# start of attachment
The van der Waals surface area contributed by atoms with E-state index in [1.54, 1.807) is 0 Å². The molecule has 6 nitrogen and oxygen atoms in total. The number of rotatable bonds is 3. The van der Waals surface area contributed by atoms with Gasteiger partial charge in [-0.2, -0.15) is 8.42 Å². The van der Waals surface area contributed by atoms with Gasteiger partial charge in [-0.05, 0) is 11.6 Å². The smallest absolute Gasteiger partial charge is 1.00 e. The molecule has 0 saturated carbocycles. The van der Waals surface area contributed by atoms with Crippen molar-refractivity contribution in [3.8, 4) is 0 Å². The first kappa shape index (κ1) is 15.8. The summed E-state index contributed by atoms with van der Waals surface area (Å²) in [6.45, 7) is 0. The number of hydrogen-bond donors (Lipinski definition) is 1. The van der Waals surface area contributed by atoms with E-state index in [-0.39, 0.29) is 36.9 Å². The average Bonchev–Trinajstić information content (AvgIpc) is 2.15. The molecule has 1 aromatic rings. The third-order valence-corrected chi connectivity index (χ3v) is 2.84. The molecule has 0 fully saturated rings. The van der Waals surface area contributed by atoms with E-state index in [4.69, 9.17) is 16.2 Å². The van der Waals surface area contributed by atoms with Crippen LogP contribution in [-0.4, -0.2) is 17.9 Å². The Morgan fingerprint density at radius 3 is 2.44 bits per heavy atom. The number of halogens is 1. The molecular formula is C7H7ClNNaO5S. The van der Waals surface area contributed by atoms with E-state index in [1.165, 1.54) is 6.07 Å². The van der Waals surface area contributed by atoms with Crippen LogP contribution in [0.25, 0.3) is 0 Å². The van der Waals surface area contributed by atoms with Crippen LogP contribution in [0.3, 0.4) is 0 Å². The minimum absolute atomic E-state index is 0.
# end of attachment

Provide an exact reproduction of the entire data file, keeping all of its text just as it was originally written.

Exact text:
The van der Waals surface area contributed by atoms with E-state index in [1.54, 1.807) is 0 Å². The molecule has 6 nitrogen and oxygen atoms in total. The number of rotatable bonds is 3. The van der Waals surface area contributed by atoms with Gasteiger partial charge in [-0.2, -0.15) is 8.42 Å². The van der Waals surface area contributed by atoms with Gasteiger partial charge in [-0.05, 0) is 11.6 Å². The smallest absolute Gasteiger partial charge is 1.00 e. The molecule has 0 saturated carbocycles. The van der Waals surface area contributed by atoms with Crippen molar-refractivity contribution in [3.8, 4) is 0 Å². The first kappa shape index (κ1) is 15.8. The summed E-state index contributed by atoms with van der Waals surface area (Å²) in [6.45, 7) is 0. The number of hydrogen-bond donors (Lipinski definition) is 1. The van der Waals surface area contributed by atoms with E-state index in [-0.39, 0.29) is 36.9 Å². The average Bonchev–Trinajstić information content (AvgIpc) is 2.15. The molecule has 1 aromatic rings. The third-order valence-corrected chi connectivity index (χ3v) is 2.84. The molecule has 0 fully saturated rings. The van der Waals surface area contributed by atoms with E-state index in [4.69, 9.17) is 16.2 Å². The van der Waals surface area contributed by atoms with Crippen LogP contribution in [-0.4, -0.2) is 17.9 Å². The Morgan fingerprint density at radius 3 is 2.44 bits per heavy atom. The number of halogens is 1. The molecular formula is C7H7ClNNaO5S. The van der Waals surface area contributed by atoms with E-state index in [1.165, 1.54) is 6.07 Å². The van der Waals surface area contributed by atoms with Crippen LogP contribution in [0.25, 0.3) is 0 Å². The van der Waals surface area contributed by atoms with Crippen LogP contribution in [0.3, 0.4) is 0 Å². The minimum absolute atomic E-state index is 0.